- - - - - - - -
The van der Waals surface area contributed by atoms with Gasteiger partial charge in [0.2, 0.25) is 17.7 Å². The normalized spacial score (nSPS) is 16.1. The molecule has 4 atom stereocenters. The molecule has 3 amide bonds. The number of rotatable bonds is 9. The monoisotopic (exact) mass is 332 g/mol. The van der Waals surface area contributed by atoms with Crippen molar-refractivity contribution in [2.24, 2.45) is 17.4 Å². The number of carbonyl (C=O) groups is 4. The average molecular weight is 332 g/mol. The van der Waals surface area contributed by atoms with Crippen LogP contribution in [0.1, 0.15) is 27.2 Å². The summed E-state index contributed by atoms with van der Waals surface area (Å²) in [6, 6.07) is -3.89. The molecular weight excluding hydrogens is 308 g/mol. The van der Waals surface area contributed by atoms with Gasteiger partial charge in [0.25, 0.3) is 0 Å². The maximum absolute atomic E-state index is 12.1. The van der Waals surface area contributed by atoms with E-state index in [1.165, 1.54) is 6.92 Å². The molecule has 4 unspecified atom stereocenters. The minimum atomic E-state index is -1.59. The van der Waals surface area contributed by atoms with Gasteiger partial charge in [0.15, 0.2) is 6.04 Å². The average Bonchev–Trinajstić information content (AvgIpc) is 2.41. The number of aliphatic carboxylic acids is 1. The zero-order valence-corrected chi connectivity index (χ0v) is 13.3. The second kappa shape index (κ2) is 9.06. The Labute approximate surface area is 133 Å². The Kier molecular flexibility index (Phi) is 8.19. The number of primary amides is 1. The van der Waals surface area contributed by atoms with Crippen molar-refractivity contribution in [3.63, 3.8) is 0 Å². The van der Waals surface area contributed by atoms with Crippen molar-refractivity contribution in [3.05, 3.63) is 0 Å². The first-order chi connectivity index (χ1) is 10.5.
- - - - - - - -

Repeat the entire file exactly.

The van der Waals surface area contributed by atoms with Gasteiger partial charge in [0.2, 0.25) is 17.7 Å². The normalized spacial score (nSPS) is 16.1. The molecule has 4 atom stereocenters. The molecule has 3 amide bonds. The number of rotatable bonds is 9. The monoisotopic (exact) mass is 332 g/mol. The van der Waals surface area contributed by atoms with Crippen molar-refractivity contribution in [2.24, 2.45) is 17.4 Å². The number of carbonyl (C=O) groups is 4. The average molecular weight is 332 g/mol. The van der Waals surface area contributed by atoms with Crippen LogP contribution in [0.1, 0.15) is 27.2 Å². The summed E-state index contributed by atoms with van der Waals surface area (Å²) in [6, 6.07) is -3.89. The molecular weight excluding hydrogens is 308 g/mol. The van der Waals surface area contributed by atoms with Gasteiger partial charge in [0.25, 0.3) is 0 Å². The maximum absolute atomic E-state index is 12.1. The van der Waals surface area contributed by atoms with E-state index in [1.165, 1.54) is 6.92 Å². The molecule has 4 unspecified atom stereocenters. The minimum atomic E-state index is -1.59. The van der Waals surface area contributed by atoms with Gasteiger partial charge in [0.15, 0.2) is 6.04 Å². The average Bonchev–Trinajstić information content (AvgIpc) is 2.41. The number of aliphatic carboxylic acids is 1. The zero-order valence-corrected chi connectivity index (χ0v) is 13.3. The second kappa shape index (κ2) is 9.06. The Labute approximate surface area is 133 Å². The Kier molecular flexibility index (Phi) is 8.19. The number of primary amides is 1. The van der Waals surface area contributed by atoms with Crippen molar-refractivity contribution in [3.63, 3.8) is 0 Å². The van der Waals surface area contributed by atoms with Crippen molar-refractivity contribution in [3.05, 3.63) is 0 Å². The first-order chi connectivity index (χ1) is 10.5.